The reason the PDM prevailed is the tools used before computer diagramming of the network used push pins in slotted rows and colored string. The connections between the “pinned activities,” could be moved around inside blocks of time. So the arcs could not have information on them.

    Until the mainframe plotting programs came along the maintenance of the “board” was the responsibility of the junior schedulers.

    PERT of course has a sorid history, having be reverse engineered to fit the needs of the Navy. Ignoring for the moment the “fixed” standard deviation in the denominator (a+4b+c)/6, it can be up to 27% unfavorable (optimistic) of anything but the simplest networks. This is a government contracting the Monte Carlo Simulation is used (DI-MGMT-81861) and not PERT.

  2. This is a very helpful contribution. It is also worth looking at the original paper, which can be found at

    A few observations:

    1. It is clear from the original paper that the authors understood the limitations, but justified the technique on the basis that doing it properly would not have been computationally feasible at the time.

    2. While the paper is not very clear on this, I think they applied the formula for the expected durations _before_ calculating the critical path, not after as implied by Mosaic’s white paper.

    3. My understanding is that they chose the particular subset of beta distributions to have a kurtosis similar to that of the normal distribution, and that the parameters of the mean and variance formulae follow from this.

    4. The Mosaic white paper mentions some other distributions commonly used in schedule risk analysis, but omits the lognormal. There is some empirical evidence that the lognormal is often the best fit to historical data.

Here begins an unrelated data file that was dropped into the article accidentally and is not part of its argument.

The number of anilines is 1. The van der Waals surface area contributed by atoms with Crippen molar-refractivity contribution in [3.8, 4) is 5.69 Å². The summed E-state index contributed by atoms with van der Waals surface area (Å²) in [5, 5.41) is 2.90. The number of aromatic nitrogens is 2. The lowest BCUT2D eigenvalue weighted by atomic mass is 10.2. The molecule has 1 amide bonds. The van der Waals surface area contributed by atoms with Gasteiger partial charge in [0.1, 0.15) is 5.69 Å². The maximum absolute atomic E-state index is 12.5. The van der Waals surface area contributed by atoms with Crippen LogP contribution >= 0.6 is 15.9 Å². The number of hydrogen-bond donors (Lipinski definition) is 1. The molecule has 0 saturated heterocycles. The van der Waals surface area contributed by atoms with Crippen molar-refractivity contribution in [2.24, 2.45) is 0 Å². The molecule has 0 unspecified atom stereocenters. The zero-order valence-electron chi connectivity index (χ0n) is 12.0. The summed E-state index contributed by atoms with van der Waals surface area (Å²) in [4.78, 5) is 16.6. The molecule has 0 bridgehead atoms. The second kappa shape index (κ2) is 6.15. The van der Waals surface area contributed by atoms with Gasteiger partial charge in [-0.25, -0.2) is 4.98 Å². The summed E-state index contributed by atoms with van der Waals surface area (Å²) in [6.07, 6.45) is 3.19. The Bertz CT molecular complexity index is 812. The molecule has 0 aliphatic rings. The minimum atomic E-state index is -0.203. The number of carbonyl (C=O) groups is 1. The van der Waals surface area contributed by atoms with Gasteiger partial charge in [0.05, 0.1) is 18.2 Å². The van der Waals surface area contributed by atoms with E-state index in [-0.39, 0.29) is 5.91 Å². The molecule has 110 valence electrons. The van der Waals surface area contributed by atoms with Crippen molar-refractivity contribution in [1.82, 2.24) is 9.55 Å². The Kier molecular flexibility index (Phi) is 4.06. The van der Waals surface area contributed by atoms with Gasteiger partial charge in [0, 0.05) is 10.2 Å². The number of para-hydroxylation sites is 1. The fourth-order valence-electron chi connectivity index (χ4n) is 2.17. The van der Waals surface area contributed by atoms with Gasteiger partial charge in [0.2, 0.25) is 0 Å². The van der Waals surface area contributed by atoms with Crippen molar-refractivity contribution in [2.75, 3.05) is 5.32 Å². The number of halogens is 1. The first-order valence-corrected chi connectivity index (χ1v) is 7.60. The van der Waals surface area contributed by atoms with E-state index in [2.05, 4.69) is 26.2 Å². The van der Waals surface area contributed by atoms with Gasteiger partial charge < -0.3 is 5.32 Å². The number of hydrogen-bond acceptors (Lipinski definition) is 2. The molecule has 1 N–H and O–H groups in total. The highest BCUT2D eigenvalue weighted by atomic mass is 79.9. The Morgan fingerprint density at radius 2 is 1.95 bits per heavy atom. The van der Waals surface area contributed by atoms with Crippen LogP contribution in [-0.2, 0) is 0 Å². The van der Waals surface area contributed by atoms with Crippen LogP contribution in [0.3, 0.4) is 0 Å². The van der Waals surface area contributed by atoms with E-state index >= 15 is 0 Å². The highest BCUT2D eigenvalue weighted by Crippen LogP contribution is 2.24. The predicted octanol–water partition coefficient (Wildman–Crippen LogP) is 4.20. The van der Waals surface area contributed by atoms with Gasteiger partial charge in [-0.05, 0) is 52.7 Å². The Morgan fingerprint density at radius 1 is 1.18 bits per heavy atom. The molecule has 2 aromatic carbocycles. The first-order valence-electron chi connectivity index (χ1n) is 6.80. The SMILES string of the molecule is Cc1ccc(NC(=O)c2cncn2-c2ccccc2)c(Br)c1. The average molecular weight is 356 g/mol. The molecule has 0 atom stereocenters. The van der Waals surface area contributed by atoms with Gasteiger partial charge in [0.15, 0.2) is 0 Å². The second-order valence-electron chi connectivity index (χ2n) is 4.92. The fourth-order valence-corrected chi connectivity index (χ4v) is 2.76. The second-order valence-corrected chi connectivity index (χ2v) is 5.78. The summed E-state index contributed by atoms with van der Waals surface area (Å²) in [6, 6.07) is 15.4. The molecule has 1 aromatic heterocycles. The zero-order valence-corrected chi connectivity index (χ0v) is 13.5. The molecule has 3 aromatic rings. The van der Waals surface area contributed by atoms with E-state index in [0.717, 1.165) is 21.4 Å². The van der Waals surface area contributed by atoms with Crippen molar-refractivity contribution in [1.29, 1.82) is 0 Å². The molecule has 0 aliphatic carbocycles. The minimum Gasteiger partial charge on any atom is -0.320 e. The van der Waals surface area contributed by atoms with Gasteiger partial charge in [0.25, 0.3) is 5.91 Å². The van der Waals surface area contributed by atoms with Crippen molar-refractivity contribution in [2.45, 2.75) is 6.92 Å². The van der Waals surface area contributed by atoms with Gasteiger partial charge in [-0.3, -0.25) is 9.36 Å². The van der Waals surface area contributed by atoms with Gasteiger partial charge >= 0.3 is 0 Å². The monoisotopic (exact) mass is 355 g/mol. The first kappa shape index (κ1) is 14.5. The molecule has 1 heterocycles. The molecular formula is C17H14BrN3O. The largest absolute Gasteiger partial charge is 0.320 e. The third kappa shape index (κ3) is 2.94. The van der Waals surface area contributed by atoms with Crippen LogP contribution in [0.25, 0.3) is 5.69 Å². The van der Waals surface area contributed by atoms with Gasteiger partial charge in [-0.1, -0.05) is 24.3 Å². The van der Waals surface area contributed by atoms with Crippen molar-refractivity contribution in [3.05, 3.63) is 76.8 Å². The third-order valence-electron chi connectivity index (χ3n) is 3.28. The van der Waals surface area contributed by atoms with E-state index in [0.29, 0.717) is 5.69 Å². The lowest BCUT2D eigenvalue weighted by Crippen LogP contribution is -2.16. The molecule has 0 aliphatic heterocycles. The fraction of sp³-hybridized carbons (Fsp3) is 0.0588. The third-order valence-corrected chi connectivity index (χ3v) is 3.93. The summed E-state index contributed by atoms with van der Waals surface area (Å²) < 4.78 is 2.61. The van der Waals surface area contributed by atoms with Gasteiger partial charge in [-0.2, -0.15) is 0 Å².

• Thanks for the heads up Tony.

      Our White Paper has been updated to align with the 1959 original publication and the ‘PERT critical path’ is indeed based on the ‘expected’ duration not the ‘most likely’.

      The original 1959 paper makes a fascinating historical study.


  3. Having been involved in the very first days of Critical Path Method working for BTM a British computer company being involved with Kelly and Walker and their work for Du Pont and shortly afterward simultaneously being involved in PERT and development of a number of Critical Path / PERT software packages, it is nice to see that the need to keep to the record of what happened is maintained in an age where many people seem to call a shovel a spade.

    For some reason today, renaming or changing meanings is quite common,… yes I know langauge changes with time and different countries have different spellings for common terms …

    I had the good fortune at the age of 18 to be involved in the creation of some of the first software produced to calculate Critical Path and then a year or so later working on the PERT system, which the wonderfully named Booz Allen and Hamillton in conjuncion with RCA, Lockheed Missiles and Space company developed PERT as we know then called Programme Evaluation and Review Technique.